Tensions were high and hearts were heavy in a conference room on Thursday as attorney Rich Ruohonen sat by a family's side during a mediation session in a multimillion-dollar wrongful death case.
The 11-hour day in included frank and specific discussion about the death of a loved one, and the cold process of establishing compensation for the incident. When the weight of the proceedings in Minneapolis seemed to be crushing the family, Ruohonen had an idea to lighten the atmosphere for a room full of Golden Gophers fans.
"I said, 'Well the game's starting and I can get it up on my phone,'" Ruohonen said, referring to Minnesota's NCAA Tournament opener against Middle Tennessee State. "So I threw it on my phone and we were watching the game."
While the specifics of Ruohonen's experience may be unique, the influx of March Madness into the working world certainly is not. The tourney isn't just for television anymore.
With so many people not able to sit in front of their flat screens for the day games during the first two days of action, being able to stream games and access content on laptops , smart phones and tablets has become a major endeavor for Turner Sports and CBS.
Mark Johnson, senior vice president of Turner Sports Digital, calls the NCAA Tournament the company's "crown jewel." Turner Sports Digital also sees significant consumption for its NBA products, especially during the playoffs. But Johnson says the fact that so much of the action in the first two frenetic days occurs while the majority of Americans are at work sets March Madness apart.
"This event has become a cultural event for the entire country, especially this Thursday and Friday," Johnson said. "It kind of transcends the world of sports."
Turner Sports has overseen the digital production of the NCAA Tournament for seven years. Last year, people spent 18.1 million hours consuming video via NCAA March Madness Live, the app that delivers content including game feeds, scores and bracket contests to mobile devices and through the internet, the company said. That was a record number for Turner Digital and 2 percent higher than 2015.
"We've definitely seen, from our first to our seventh, this transition to digital and more digital platforms," Johnson said. "Interestingly enough, the one constant is this Thursday and Friday of the first round, we have so many people at work that want to consume this content and may not be in front of or near a TV. So we give them the opportunity to pull up the games, the scores, follow the bracket, all of that from multiple devices."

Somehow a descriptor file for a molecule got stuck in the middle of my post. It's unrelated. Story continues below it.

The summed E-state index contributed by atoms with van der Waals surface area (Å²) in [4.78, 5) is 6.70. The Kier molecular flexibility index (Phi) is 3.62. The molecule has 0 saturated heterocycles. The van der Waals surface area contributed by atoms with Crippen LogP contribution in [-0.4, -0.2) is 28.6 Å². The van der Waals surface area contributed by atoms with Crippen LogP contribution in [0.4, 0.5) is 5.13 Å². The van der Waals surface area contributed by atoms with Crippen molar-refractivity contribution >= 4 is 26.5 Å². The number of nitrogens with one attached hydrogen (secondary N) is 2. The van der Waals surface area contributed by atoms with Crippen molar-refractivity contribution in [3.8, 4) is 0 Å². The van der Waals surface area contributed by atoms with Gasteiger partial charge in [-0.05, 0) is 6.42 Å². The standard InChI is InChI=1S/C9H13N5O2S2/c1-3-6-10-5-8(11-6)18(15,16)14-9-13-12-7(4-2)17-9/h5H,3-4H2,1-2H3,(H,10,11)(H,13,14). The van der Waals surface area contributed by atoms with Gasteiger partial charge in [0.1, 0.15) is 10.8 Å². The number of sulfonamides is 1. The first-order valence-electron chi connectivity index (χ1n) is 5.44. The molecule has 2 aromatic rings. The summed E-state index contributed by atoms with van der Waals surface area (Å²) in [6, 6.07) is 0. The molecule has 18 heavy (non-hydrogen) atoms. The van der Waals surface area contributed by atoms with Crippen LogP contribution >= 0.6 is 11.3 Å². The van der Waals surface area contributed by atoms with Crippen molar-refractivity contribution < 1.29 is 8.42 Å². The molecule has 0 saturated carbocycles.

The digital audience has grown dramatically over each of Turner Sports' seven years, from 2.6 million total viewers in 2012 to 3.7 million last year.
Just on Thursday, NCAA March Madness Live garnered 29 million live video starts, a 19 percent increase from last year. It also set a record for the most concurrent streams at 2:15 p.m. Eastern, coinciding with the tense finish between Notre Dame and Princeton.
The fifth-seeded Gophers tipped off against Middle Tennessee State at 3 p.m. Central, right in the thick of a long and difficult day for Ruohonen and his clients. He forgot his tablet at home, so the group gathered around his phone in between meetings with the mediator.
"You're talking about the case and there's some big numbers going back and forth," he said. "You have to talk about some really horrific details of what happened in the case, too. It let people kind of relax a little bit. ... It's just so emotional when you're talking about someone's death. It really helped relax the atmosphere. It was actually kind of cool."
Chris Nelson, the director of sales and marketing for Dallas-based FellowshipOne, a company that helps local churches with computer software, said employees have huddled around phones, tablets and computers to watch the action in the office.
Nelson said that streaming the games at the office has "fostered employee engagement and helped build community across teams" through a bracket challenge launched by FellowshipOne's parent company.
"This is the Super Bowl of basketball and it just happens to fall on a workday, unlike the Super Bowl," Johnson said. "So I would love to see more and more companies, CEOs embrace it with the college flair of getting people to wear their college colors and fill out a bracket and build on it."